This tool IS a nice idea, but it appears that the way it was implemented, it doesn't address the issue as directly as would be most useful.
What matters as far as Windows failing to be able to open a given file is that the >total< length of the entire path + filename (incl. extension) not exceed (255? 260? "MAX_PATH") characters. This tool does not actually give you any way to search by that criteria. It only allows finding files with a path WITHOUT FILENAME > certain length, or a filename WITHOUT PATH and WITHOUT EXTENSION > certain length.
In the parlance of this tool, what matters is the number that appears in the "total" column - yet there is no way to tell the tool to search for files with total > 255. I.e. An invalid file might have "path size" 120, "name size" 100, and "extension" 50. The total is 270, which is too long. But the only way you would've gotten the tool to find this was by searching overbroadly, i.e. for "path length > 119"...which would of course turn up tons of results whose "total" <= 255. Plus that search would miss something with path size 100, name size 120, extension 50.
Ultimately, there is no one search you can perform that will find all your long paths. You have to perform a series of overbroad searches, and then in each case only look at the subset of your search results that actually have long totals.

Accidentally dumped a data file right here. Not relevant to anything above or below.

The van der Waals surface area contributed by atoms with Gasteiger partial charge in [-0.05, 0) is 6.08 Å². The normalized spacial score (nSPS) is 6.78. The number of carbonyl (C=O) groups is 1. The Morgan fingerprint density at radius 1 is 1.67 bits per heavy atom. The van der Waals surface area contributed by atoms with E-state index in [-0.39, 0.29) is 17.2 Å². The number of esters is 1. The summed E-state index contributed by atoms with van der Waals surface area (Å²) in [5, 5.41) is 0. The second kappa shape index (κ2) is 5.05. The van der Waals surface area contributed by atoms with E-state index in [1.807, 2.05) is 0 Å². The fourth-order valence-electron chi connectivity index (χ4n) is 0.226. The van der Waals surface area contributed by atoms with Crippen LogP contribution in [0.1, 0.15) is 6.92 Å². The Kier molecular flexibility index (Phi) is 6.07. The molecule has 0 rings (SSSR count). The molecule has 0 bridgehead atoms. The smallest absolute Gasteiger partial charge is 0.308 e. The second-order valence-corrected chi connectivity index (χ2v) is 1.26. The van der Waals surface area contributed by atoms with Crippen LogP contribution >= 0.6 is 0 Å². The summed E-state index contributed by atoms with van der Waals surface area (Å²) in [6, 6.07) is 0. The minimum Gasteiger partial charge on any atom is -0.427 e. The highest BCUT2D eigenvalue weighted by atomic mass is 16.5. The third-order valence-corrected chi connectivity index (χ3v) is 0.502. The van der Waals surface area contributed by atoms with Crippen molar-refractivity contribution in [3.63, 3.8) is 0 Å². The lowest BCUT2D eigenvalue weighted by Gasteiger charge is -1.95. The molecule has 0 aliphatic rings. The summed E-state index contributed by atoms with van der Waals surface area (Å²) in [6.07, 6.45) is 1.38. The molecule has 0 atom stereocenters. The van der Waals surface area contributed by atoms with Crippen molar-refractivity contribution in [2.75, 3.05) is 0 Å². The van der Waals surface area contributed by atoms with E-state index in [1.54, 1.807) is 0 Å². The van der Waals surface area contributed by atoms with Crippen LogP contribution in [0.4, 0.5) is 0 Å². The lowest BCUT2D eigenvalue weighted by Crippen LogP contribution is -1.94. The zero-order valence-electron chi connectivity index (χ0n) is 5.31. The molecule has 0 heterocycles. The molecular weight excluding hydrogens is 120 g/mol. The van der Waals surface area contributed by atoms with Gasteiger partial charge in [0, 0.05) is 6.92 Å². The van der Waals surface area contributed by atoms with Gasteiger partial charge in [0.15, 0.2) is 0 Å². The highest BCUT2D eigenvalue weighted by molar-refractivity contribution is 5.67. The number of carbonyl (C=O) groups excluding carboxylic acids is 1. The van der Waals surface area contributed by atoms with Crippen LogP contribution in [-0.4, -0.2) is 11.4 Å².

If this tool allowed for searching by "total," or just did away with the separation between path, filename and extension, it would accomplish the goal.
Also: Feature? Bug? The results list truncates path results that exceed 259 chars.
Thanks for submitting your tool, though!
I tried out Path Scanner, but it merely crashed.
So, has anyone found a tool that just finds files with full paths > MAX_PATH? This chronic Windows issue can be impossible to avoid; it would be great to be able to catch the offenders (and, ideally, rename or move them within the tool).